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On 29 October 2013, the Transatlantic Consumer Dialogue (TACD) hosted a public event that brought together a wide range of stakeholders to tackle these questions and many more. Over 200 representatives of consumer groups, other civil society organisations, industry, media and both the EU and US government took part in lively debate and exchange on what is really at stake for consumers. This report provides a recap of the key topics that were covered in a series of enlightening speeches and discussion panels, including food, data protection, financial regulation, intellectual property rights and transparency in the negotiating process.

Keynote address

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TACD was grateful to Neven Mimica, the European Commissioner for Consumer Policy, as well as both the EU and US chief TTIP negotiators, for giving informative and substantive keynote speeches.

Commissioner Mimica highlighted the benefits which the TTIP would bring consumers, while underlining that these would not come at the expense of consumer safety or an erosion of standards.

In his speech, Dan Mullaney, Assistant US Trade Representative and chief TTIP negotiator for the US, said “the Transatlantic Trade and Investment Partnership – starting with the High Level Working Group – has been characterized by our desire for a broad range of input from our stakeholders, whose views on how we can improve this already very robust relationship are crucial to this process. As we move forward in these negotiations, we intend to continue this dialogue – and even deepen our exchange. We will achieve a stronger outcome if multiple perspectives and a balance of views continue to inform our negotiating positions.” 

Ignacio Garcia-Bercero, the EU’s chief negotiator on behalf the European Commission’s Directorate General for Trade, underlined in his remarks the importance of strengthening cooperation between the EU and US when it comes to regulatory processes. He added that regulatory compatibility should be pursued in a way that does fully respect the right to regulate and does not undermine protection for consumers.

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The need for a transparent processDSC_0449

A key demand place on the EU and US is to step up efforts to make the negotiations more transparent. Consumer groups asked for full public access to the negotiation texts, as well as the possibility to provide meaningful input during the negotiations.

Rhoda Karpatkin, President Emeritus of Consumers Union in the US, highlighted that a trade agreement which touches upon all areas of interest for consumers – from the regulation of food to chemicals to financial services – cannot be negotiated behind closed doors by officials and then presented to legislators as “take it or leave it”. The recent failure of the ACTA agreement showed that the demands and expectations of civil society cannot be ignored.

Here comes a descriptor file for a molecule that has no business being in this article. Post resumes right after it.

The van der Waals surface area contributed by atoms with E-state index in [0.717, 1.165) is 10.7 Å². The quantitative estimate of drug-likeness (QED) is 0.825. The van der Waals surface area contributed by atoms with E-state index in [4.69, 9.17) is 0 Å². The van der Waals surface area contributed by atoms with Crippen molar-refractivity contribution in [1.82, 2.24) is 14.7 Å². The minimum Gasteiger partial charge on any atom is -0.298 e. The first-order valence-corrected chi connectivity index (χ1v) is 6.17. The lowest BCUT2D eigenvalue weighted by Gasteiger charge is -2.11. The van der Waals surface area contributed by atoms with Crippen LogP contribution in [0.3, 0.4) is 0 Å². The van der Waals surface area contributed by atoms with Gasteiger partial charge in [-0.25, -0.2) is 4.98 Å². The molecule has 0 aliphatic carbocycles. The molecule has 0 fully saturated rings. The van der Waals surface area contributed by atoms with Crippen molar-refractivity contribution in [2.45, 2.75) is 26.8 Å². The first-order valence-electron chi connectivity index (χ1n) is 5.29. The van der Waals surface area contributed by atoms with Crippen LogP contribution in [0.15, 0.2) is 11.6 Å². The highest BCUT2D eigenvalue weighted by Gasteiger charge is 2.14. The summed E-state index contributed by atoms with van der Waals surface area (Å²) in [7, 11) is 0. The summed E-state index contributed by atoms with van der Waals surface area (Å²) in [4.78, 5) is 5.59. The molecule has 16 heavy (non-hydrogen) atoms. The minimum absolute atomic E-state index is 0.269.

Food safety and labelling

It was apparent that the issue of food, including the key aspects of safety, choice and nutrition, could be a major stumbling block for the negotiations. Consumer representatives made it clear that they would oppose a trade agreement that weakens existing protections in both the EU and US.

Speaking on a discussion panel dedicated to this topic, Caroline Smith DeWaal from the Center for Science in the Public Interest in the US said that food standards should only be included in the agreement if the parties commit to protect the highest standards of consumer protection, including pathogen limits for E.coli and Listeria currently in place in the US. National governments should remain free to adopt more stringent levels of protection than agreed in the deal, including in the face of scientific uncertainty.

DSC_0475The precautionary principle and respect of consumer choice were highlighted as guiding principles that must be preserved, especially in the areas of cloning, genetically modified organisms and chemical treatment of carcasses.

Improvements in food traceability and rapid alert systems leading to better risk management and communication were mentioned as potentially positive outcomes of a trade agreement.

Data protection